The AKC's most popular list is derived from the number of dogs within each breed registered with the club, an AKC spokeswoman told ABC News.
The bulldog moved up one spot, into number four, above the beagle, on this year's list. The AKC attributes the bulldogs' rise to the breeds’, “natural tendency to form strong bonds with kids, an easy-to-care-for coat and minimal exercise needs. “
A more specific type of Bulldog, the French bulldog, moved into the top 10, at number nine, this year for the first time in nearly 100 years, according to the AKC.
The Labrador retriever’s spot atop the Most Popular Breeds’ list continues its streak as the longest reign in AKC history.
Here is the full top 10 list of the 2014 Most Popular Dogs in the U.S.
alexandrenunes/iStock/Thinkstock(NEW YORK) -- A new study conducted in Demark has linked ADHD to a higher risk of accidental deaths.
According to the study, published in the Lancet journal, researchers used Danish national registers to follow 1.92 million individuals, including 32,061 with ADHD, from the time of their first birthday through 2013. In that time, 5,580 of the individuals followed in the study died.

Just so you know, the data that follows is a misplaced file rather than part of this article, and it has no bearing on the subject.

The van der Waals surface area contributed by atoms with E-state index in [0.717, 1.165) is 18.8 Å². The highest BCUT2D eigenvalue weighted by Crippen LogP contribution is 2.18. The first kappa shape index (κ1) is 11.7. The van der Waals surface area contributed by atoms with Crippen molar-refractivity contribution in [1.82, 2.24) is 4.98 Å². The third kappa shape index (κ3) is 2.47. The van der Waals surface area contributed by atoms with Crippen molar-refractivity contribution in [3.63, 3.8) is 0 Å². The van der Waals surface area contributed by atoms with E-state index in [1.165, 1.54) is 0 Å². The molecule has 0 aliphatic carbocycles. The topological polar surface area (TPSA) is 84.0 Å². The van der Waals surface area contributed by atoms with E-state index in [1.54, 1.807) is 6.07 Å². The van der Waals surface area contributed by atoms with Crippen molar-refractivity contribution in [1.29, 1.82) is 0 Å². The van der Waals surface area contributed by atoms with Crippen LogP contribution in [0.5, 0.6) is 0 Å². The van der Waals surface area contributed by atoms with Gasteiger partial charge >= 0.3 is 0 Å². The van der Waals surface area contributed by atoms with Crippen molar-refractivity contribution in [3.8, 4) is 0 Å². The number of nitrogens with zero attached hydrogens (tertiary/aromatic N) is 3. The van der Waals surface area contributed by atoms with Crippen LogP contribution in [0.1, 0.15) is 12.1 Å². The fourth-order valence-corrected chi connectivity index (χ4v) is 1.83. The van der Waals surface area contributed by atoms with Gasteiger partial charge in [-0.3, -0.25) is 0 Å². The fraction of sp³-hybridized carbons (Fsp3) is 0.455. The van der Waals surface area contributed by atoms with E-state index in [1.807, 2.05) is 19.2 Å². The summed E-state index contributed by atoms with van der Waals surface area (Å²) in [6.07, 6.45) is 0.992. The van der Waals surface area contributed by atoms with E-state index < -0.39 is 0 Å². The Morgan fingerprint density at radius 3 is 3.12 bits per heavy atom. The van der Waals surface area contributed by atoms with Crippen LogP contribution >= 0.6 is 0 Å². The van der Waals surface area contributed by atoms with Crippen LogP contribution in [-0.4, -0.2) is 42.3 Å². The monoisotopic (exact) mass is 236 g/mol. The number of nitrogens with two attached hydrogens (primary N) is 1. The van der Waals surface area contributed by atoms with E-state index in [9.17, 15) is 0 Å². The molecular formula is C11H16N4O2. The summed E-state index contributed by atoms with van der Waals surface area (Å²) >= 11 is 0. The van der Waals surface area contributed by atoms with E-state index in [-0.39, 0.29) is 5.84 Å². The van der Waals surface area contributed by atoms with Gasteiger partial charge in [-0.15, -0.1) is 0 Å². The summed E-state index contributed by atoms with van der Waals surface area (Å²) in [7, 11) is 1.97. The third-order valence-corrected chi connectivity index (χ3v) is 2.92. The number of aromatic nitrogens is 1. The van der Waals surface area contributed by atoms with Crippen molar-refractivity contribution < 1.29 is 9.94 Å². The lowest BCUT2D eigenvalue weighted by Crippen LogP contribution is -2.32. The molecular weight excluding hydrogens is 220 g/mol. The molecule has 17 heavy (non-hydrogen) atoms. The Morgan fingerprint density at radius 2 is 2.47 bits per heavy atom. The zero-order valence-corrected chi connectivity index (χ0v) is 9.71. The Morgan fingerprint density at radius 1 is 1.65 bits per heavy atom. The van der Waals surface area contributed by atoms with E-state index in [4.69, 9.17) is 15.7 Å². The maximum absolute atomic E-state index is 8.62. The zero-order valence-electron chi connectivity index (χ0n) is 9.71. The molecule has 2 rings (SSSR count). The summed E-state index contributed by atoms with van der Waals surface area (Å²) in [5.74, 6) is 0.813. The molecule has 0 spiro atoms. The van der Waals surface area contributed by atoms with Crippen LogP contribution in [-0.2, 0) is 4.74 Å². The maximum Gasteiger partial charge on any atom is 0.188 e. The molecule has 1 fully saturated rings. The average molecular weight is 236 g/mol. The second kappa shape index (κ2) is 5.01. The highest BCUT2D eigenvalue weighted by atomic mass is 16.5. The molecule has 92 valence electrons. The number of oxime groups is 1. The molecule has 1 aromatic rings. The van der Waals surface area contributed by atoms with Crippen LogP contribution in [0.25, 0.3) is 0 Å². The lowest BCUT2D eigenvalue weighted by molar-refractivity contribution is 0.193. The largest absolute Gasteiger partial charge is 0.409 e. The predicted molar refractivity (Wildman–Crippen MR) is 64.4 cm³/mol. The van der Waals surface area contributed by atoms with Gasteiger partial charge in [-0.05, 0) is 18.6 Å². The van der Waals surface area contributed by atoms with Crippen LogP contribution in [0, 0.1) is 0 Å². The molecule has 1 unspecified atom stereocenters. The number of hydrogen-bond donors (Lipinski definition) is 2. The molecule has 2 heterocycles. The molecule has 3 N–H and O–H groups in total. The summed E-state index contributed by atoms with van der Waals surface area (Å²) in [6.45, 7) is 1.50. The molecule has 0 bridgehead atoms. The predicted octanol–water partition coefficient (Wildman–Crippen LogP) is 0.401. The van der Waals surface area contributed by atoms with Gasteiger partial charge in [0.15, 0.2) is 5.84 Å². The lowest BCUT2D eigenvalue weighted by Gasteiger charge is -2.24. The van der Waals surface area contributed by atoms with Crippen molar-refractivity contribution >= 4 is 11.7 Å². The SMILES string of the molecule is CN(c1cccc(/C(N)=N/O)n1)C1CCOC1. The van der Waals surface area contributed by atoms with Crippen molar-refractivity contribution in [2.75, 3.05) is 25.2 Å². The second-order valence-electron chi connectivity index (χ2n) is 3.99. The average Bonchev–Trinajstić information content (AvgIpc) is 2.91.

Researchers say that the death rate per 10,000 person-years was 5.85 percent among those with ADHD and just 2.21 percent in those without the disorder. Accidents were the most common cause of death.
Individuals whose ADHD was not diagnosed until after the age of 18 were at the highest rate of accidental death, the study showed.
The study included a solely Danish population, meaning its results may not be applicable to other populations.
Photo by Spencer Platt/Getty Images(NEW YORK) -- Craig Spencer, the New York doctor who contracted Ebola while treating Ebola patients in West Africa last year and later recovered from the disease, has written an essay in which he denies all of the labels he was given -- "fraud," "hipster," and "hero."
Spencer's essay, published in theNew England Journal of Medicine, notes that he kept a journal while in West Africa to help assess his "perceived level of risk of being infected with the deadly virus." In that journal, he marked how much risk each day's work had put him at, checking off "minimal risk" every day. Still, he was checked into Bellevue Hospital with Ebola in October 2014.